For keen anglers, fishing season can’t come soon enough. The official fishing season opens on 1 March 2023 after closing on 1 December 2022 to allow stocks a chance to recover and for breeding to take place uninterrupted.
As a country of many significant lakes and rivers, Zambia offers some of the best freshwater fishing in Africa. The Zambezi alone supports at least 75 species of freshwater fish including three types of bream, catfish, barbel and the most sought-after but elusive of all: the tiger. With their powerful bodies and formidable teeth, tigers (Hydrocynus vittatus) offer a challenge to even the most experienced of anglers.
Remember that permits are required and that all fishing is on a strict catch-and-release basis. Going with a reputable fishing operator makes the most sense: they will sort out documentation, have the tackle, fuel up the boat (no standing on the shore amid hippos and crocodiles) and keep the beers ice cold. All you need to do is listen to the fish eagles, watch your line and soak up time on the river (if things are slow, scan the tree line for roosting Pel’s fishing owls, great gingery raptors that are a big thrill to see).
While the Zambezi is the most famous, Siavonga on Lake Kariba and Lake Itezhi-Tezhi also offer good opportunities.
For first-timers, don’t underestimate the power of the Zambian sun. You may be out fairly early in the morning or late after when it’s still coolish but the sun will reflect off the water so layer on eco-friendly, biodegradable sunscreen and wear a hat.
Boats don’t generally have shade or roofs because these could impede casting the line. And don’t ever be tempted to swim without permission from your skipper: you could disturb a submerged hippo and crocs will always swim faster than you ever can!
Catch-and-release guidelines from KaingU:
The experts at KaingU suggest the following to give the fish a sporting chance of surviving your hook:
- Never play a fish to complete exhaustion so that it can’t swim away or is easier prey for predators.
- It is important that you use tackle that’s strong enough to handle the potential size and power of your target species. The use of light and ultralight tackle is discouraged for sport species.
- Keep the fish in the water as much as possible. Unhook the fish without removing it from the water – barbless hooks make this easier.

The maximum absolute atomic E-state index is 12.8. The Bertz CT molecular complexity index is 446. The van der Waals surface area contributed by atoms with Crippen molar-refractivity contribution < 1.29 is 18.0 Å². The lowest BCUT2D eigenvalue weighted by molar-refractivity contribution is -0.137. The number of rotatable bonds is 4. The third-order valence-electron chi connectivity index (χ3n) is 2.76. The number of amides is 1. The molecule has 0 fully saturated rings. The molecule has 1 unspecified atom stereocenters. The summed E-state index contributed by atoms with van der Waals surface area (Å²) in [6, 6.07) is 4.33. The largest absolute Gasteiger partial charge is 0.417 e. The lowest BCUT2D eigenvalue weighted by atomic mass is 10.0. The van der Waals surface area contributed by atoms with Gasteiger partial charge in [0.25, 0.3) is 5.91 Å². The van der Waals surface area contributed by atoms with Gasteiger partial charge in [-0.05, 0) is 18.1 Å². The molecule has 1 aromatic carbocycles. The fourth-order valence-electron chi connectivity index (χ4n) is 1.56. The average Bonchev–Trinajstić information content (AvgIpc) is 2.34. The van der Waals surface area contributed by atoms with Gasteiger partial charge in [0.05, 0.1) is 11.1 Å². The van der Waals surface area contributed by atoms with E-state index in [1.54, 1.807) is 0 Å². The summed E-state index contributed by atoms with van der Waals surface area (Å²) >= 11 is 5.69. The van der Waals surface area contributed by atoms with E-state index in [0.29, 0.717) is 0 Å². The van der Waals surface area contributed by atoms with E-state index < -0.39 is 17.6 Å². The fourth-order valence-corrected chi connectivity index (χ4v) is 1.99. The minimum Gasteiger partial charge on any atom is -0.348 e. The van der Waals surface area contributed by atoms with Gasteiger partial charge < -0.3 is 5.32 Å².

- Use knotless landing nets and nets made of a soft rubber mesh that is much less damaging to the skin and mucous membrane of the fish. Keeping these intact helps it survive.
- Avoid handling the fish excessively. If you must handle it at all, wet your hands to avoid damaging its protective mucous coating (a protective secretion that keeps fish healthy and free from infection).
- Minimise airtime. Even short exposure to the air can damage gill tissue. If you must remove a fish from the water, return it as quickly as possible. See the next point…
- Take care when photographing fish. Be prepared: have a camera or phone ready to photograph your catch so that it can be returned to the water quickly. Don’t suspend fish by the jaw or gills when photographing it. Hold the fish horizontally, supporting the body with both hands. Don’t waste time with lots of different poses or filming a video – every second counts when the fish is literally gasping. Social media is not as important as a living fish!
- Exercise restraint. Not all the fish you release will survive. The strict catch-and-release policy reduces but does not completely eliminate fish mortality. Overfishing a particular area will still deplete fish so give fishing spots time to recover before returning.
- Angle responsibly. Considering the welfare of every fish that you catch will ultimately benefit the fish population and fishery as a whole. Even areas with ‘plenty of fish’ still have fewer fish today than they did mere decades ago.
Sunset is the perfect to reel in your last line at Royal Zambezi Lodge.
Some camps that offer seasonal fishing:
Chula Island Camp on Katengahumba Island along the Zambezi in Lower Zambezi National Park (LZNP).
KaingU Safari Lodge in the Namwala Game Management Area (GMA) opposite Kafue National Park (KNP).
Kanyemba Lodge in the LZNP.
Kasabushi Camp in the central Kafue.
Kutali Camp in a winterthorn forest on the Zambezi in LZNP.
Lower Zambezi Lodge in the Chiawa GMA along the Zambezi River.
Mayukuyuku Bush Camp right on the Kafue River in KNP.
Musekese Camp on a tributary of the Kafue River in KNP.
Royal Zambezi Lodge on the Lower Zambezi in the Chiawa GMA.
Happy angling and please send us your fishing news here.
Leave A Comment